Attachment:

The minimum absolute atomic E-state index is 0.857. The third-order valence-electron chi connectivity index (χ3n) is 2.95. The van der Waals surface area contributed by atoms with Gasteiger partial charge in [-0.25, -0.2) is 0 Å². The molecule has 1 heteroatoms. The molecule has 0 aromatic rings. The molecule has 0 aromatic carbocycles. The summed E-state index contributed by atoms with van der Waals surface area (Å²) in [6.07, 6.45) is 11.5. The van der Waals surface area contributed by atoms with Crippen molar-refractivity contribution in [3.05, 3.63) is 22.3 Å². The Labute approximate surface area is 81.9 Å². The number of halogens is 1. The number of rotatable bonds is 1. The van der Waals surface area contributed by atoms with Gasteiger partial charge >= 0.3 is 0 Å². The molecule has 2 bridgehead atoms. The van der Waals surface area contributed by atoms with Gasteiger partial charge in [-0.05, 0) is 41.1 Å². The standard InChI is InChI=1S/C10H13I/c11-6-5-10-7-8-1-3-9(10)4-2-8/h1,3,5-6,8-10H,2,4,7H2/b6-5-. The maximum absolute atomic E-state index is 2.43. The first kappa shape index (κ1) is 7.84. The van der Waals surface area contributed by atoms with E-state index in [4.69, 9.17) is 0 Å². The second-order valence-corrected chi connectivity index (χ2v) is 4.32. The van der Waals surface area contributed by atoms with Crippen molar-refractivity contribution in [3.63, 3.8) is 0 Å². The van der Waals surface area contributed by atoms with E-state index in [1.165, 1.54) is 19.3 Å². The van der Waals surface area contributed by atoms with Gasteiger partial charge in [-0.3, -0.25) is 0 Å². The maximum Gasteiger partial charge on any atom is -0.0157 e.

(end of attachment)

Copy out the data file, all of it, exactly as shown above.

The minimum absolute atomic E-state index is 0.857. The third-order valence-electron chi connectivity index (χ3n) is 2.95. The van der Waals surface area contributed by atoms with Gasteiger partial charge in [-0.25, -0.2) is 0 Å². The molecule has 1 heteroatoms. The molecule has 0 aromatic rings. The molecule has 0 aromatic carbocycles. The summed E-state index contributed by atoms with van der Waals surface area (Å²) in [6.07, 6.45) is 11.5. The van der Waals surface area contributed by atoms with Crippen molar-refractivity contribution in [3.05, 3.63) is 22.3 Å². The Labute approximate surface area is 81.9 Å². The number of halogens is 1. The number of rotatable bonds is 1. The van der Waals surface area contributed by atoms with Gasteiger partial charge >= 0.3 is 0 Å². The molecule has 2 bridgehead atoms. The van der Waals surface area contributed by atoms with Gasteiger partial charge in [-0.05, 0) is 41.1 Å². The standard InChI is InChI=1S/C10H13I/c11-6-5-10-7-8-1-3-9(10)4-2-8/h1,3,5-6,8-10H,2,4,7H2/b6-5-. The maximum absolute atomic E-state index is 2.43. The first kappa shape index (κ1) is 7.84. The van der Waals surface area contributed by atoms with E-state index in [4.69, 9.17) is 0 Å². The second-order valence-corrected chi connectivity index (χ2v) is 4.32. The van der Waals surface area contributed by atoms with Crippen molar-refractivity contribution in [3.63, 3.8) is 0 Å². The van der Waals surface area contributed by atoms with E-state index in [1.165, 1.54) is 19.3 Å². The van der Waals surface area contributed by atoms with Gasteiger partial charge in [-0.3, -0.25) is 0 Å². The maximum Gasteiger partial charge on any atom is -0.0157 e.